Several Winnipeg civic election candidates violate campaign rules

City report recommends several candidates for mayor and city councillor in 2014 should be prosecuted for breaching election rules.
A new report suggests several candidates during the 2014 municipal elections failed to file proper financial statements. (Bert Savard/CBC)
Former Winnipeg mayoral candidate Mike Vogiatzakis failed to file audited financial statements after his 2014 run for mayor. (CBC)
Running for office requires a smile for the camera, good footwear and complying with election rules. However, more than a dozen candidates in the 2014 Winnipeg municipal election face prosecution for flouting the city's by-laws on campaign finances and reporting.

Mayoral candidates Hazem Aslan and Mike Vogiatzakis failed to file audited financial statements of their campaign expenses and they may be fined for the omission.

Both candidates registered for the 2014 election, but failed to provide the number of signatures to be officially nominated.

Fillion unhappy with city

Bill Treytiak, the city's campaign expenses and contributions officer, also recommends prosecuting former mayoral candidate Michel Fillion.

Treytiak said Fillion issued a cheque out of a personal account to cover the difference between a potential rebate and the total amount of an invoice he received for work on his campaign.
Michel Fillion exceeded the $1,500 personal contribution limit in the 2014 Winnipeg mayoral election. (CBC)

Fillion also exceeded the $1,500 personal contribution limit to his campaign.

In a letter to news outlets, Fillion blamed the city's election manual for candidates, claiming it was not totally clear. Fillion was also angry that he received no official notice from the city of Winnipeg that he had violated the rules.

The review of the 2014 municipal election is contained in a report to city council to be tabled this week (below).

Filing failure

Six candidates for city council also failed to file audited financial statements, including: Regan Archambault, Derrick Humphrey Davy, John Cardoso, Dave Donaldson, Donovan Martin and Trevot Mueller.

"The filing of an audited financial statement is critical to the election process.The statement shows funds collected and how they were spent and is prepared by a professional accountant able to undertake audits in Manitoba," the report on the 2014 election states.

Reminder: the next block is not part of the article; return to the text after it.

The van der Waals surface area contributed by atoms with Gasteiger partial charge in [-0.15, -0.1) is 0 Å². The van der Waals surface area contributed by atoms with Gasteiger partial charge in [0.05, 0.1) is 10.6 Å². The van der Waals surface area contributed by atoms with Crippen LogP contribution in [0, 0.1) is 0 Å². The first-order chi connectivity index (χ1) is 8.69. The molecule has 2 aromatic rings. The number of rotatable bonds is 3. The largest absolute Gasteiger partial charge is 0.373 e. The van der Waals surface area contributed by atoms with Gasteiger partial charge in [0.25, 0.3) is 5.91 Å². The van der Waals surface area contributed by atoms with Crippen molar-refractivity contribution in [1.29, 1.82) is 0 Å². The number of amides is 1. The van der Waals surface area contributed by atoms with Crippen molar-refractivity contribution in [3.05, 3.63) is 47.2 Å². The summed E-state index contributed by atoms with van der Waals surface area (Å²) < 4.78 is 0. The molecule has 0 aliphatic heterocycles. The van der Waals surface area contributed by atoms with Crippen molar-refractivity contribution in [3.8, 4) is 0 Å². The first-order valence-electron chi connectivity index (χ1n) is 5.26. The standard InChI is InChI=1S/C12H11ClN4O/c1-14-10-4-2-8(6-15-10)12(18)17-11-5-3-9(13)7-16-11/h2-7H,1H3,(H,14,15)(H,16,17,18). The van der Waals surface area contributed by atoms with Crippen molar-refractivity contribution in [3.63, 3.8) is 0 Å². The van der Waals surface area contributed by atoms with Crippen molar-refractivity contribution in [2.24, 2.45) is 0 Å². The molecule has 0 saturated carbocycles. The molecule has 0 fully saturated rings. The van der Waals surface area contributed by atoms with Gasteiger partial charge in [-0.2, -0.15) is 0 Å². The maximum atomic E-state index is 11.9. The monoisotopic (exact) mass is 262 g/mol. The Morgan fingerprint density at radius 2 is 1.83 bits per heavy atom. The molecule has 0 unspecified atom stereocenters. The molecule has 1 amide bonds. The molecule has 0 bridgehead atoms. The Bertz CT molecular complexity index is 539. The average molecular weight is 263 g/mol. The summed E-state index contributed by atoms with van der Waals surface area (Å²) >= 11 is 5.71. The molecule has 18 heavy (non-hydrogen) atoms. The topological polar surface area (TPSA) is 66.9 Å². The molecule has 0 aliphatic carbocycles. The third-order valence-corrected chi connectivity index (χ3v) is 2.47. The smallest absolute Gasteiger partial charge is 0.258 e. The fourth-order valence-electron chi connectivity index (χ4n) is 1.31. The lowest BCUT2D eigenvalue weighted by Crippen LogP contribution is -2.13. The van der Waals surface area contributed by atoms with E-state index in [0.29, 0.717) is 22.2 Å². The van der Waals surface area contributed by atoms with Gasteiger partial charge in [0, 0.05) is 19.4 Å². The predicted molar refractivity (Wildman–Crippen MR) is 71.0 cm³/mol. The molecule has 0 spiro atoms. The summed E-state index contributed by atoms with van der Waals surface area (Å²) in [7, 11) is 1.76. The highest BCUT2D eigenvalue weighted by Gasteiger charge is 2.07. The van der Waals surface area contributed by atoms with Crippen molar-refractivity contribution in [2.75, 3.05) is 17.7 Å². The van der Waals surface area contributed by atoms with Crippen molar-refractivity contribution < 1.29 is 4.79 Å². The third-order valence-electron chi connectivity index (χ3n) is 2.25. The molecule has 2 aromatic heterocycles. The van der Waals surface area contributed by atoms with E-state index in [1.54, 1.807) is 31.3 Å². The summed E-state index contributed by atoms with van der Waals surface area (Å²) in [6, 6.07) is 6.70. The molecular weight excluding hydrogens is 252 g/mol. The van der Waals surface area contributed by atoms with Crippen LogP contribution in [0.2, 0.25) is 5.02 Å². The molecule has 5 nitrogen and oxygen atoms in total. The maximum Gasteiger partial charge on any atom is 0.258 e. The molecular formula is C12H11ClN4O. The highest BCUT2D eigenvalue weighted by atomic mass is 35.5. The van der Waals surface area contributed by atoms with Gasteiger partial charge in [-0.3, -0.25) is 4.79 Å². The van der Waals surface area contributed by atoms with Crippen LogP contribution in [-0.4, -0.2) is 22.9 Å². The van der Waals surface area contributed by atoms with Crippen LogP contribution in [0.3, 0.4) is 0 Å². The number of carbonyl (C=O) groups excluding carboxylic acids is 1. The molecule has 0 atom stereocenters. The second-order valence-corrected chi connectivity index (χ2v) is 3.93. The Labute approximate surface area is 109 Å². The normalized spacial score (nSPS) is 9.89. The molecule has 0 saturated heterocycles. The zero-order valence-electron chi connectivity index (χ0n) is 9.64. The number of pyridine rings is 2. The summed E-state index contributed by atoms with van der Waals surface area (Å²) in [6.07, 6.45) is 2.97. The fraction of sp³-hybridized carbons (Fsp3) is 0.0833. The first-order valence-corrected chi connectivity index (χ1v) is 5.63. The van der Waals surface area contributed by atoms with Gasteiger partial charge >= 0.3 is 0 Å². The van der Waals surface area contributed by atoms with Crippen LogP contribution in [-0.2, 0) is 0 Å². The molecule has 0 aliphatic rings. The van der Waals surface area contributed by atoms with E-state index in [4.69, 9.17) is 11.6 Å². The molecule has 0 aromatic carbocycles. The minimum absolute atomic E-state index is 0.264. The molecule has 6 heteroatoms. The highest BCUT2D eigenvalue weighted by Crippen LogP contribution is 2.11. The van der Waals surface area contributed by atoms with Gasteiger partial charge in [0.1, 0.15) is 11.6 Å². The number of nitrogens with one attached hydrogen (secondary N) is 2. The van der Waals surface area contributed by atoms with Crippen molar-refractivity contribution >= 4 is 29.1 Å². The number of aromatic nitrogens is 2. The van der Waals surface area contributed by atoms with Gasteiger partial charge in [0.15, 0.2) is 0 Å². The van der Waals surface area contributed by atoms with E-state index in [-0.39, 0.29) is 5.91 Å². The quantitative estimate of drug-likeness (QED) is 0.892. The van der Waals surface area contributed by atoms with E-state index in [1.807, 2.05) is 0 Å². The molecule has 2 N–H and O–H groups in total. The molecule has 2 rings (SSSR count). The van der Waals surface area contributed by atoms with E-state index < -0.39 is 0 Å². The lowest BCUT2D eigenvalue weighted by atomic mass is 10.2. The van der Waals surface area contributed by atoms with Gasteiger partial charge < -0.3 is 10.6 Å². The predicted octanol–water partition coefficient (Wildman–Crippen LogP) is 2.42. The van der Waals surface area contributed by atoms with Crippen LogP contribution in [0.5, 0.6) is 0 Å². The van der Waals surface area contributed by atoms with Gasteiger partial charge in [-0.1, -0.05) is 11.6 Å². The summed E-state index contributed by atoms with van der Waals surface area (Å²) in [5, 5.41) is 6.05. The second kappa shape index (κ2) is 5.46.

Treytiak recommends prosecuting for these violations and for other improprieties in the campaign last October.

Four candidates for city council also did not deposit cash donations received in the bank account listed in their registration applications, and then used the money to pay for expenses. That list includes former Daniel McIntyre Coun. Harvey Smith and his campaign manager Joe Chan, who ran in the St. Norbert ward.

Report recommendations

Treytiak's report on the 2014 election makes several recommendations he believes will improve the process and make it clearer for candidates. Treytiak observes that the number of candidates who do not file an audited financial statement of expenses and donations has persisted through the years.

"It is therefore recommended that a fee or deposit be imposed upon any person who registers as a mayoralty or councillor candidate in an election," Treytiak writes. 

"The amount of deposit should be set at $1,000.00 for mayoralty candidates and $500.00 for councillor candidates. These amounts indicate the seriousness of the process involved. If a registration deposit is implemented, this amount would then be refunded only upon filing of the audited statement by the required deadlines."

​Treytiak is also urging the city to modify the election rules on fundraising, campaign deficits, audit fees and candidate registration.


To encourage thoughtful and respectful conversations, first and last names will appear with each submission to CBC/Radio-Canada's online communities (except in children and youth-oriented communities). Pseudonyms will no longer be permitted.

By submitting a comment, you accept that CBC has the right to reproduce and publish that comment in whole or in part, in any manner CBC chooses. Please note that CBC does not endorse the opinions expressed in comments. Comments on this story are moderated according to our Submission Guidelines. Comments are welcome while open. We reserve the right to close comments at any time.